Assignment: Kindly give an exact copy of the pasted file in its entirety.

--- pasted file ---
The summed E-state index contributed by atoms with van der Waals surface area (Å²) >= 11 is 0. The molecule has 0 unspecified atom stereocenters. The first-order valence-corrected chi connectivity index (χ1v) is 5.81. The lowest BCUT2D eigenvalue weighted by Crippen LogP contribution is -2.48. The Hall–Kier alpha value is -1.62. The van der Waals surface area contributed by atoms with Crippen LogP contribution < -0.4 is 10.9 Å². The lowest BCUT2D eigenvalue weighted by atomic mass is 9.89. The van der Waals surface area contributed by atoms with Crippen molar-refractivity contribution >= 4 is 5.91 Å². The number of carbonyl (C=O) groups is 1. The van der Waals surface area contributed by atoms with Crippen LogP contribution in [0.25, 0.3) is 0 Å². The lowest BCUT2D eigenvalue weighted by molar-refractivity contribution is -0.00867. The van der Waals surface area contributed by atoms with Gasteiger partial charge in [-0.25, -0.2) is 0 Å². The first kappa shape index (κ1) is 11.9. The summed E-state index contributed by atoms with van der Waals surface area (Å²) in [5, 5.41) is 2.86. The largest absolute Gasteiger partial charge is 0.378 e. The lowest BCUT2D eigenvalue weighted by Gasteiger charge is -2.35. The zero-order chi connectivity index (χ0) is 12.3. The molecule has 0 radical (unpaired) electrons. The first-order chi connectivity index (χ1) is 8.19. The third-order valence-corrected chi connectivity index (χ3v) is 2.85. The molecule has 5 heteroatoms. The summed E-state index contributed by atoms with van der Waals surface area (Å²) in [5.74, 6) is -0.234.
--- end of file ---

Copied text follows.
The summed E-state index contributed by atoms with van der Waals surface area (Å²) >= 11 is 0. The molecule has 0 unspecified atom stereocenters. The first-order valence-corrected chi connectivity index (χ1v) is 5.81. The lowest BCUT2D eigenvalue weighted by Crippen LogP contribution is -2.48. The Hall–Kier alpha value is -1.62. The van der Waals surface area contributed by atoms with Crippen LogP contribution < -0.4 is 10.9 Å². The lowest BCUT2D eigenvalue weighted by atomic mass is 9.89. The van der Waals surface area contributed by atoms with Crippen molar-refractivity contribution >= 4 is 5.91 Å². The number of carbonyl (C=O) groups is 1. The van der Waals surface area contributed by atoms with Crippen LogP contribution in [0.25, 0.3) is 0 Å². The lowest BCUT2D eigenvalue weighted by molar-refractivity contribution is -0.00867. The van der Waals surface area contributed by atoms with Gasteiger partial charge in [-0.25, -0.2) is 0 Å². The first kappa shape index (κ1) is 11.9. The summed E-state index contributed by atoms with van der Waals surface area (Å²) in [5, 5.41) is 2.86. The largest absolute Gasteiger partial charge is 0.378 e. The lowest BCUT2D eigenvalue weighted by Gasteiger charge is -2.35. The zero-order chi connectivity index (χ0) is 12.3. The molecule has 0 radical (unpaired) electrons. The first-order chi connectivity index (χ1) is 8.19. The third-order valence-corrected chi connectivity index (χ3v) is 2.85. The molecule has 5 heteroatoms. The summed E-state index contributed by atoms with van der Waals surface area (Å²) in [5.74, 6) is -0.234.